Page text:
New York Attorney General Letitia James recommended that New York City’s mayor give up sole control over the city police commissioner’s hiring, in a preliminary report released on Wednesday on her investigation into the policing of recent protests. “There should be an entirely new accountability structure for NYPD,” James said in her report, which also recommended giving more power to the Civilian Complaint Review Board, a city agency that reviews police misconduct.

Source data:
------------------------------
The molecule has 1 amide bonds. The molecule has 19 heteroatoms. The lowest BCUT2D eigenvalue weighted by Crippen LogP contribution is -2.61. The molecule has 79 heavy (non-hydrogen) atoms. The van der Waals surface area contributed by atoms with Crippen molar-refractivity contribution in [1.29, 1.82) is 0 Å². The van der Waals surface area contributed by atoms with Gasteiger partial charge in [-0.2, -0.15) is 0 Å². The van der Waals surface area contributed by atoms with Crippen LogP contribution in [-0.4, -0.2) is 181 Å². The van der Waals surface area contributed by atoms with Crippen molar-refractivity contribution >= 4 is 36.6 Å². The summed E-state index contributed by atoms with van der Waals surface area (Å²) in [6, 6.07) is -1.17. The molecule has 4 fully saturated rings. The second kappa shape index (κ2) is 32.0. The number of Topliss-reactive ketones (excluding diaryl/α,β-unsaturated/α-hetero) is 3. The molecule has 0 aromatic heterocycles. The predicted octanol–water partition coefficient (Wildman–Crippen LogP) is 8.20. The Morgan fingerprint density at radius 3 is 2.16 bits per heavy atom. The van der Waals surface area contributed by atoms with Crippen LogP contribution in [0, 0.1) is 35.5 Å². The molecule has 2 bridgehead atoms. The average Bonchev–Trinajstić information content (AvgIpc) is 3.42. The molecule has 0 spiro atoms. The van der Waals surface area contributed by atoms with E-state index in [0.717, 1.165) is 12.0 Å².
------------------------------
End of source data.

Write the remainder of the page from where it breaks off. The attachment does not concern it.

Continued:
Exactly 100 days after the first coronavirus case was confirmed in New York City, some workers began returning to jobs on Monday at the start of reopening from a citywide shutdown to battle the epidemic that killed nearly 22,000 of its residents. “This is clearly the hardest place in America to get to this moment because we’re the epicenter,” Mayor Bill de Blasio told a news conference at the Brooklyn Navy Yard. New York, by far the hardest-hit U.S. city, on Monday reported the rate of people testing positive for the coronavirus fell to a new low of 3%, well below its threshold for reopening of 15%, de Blasio said.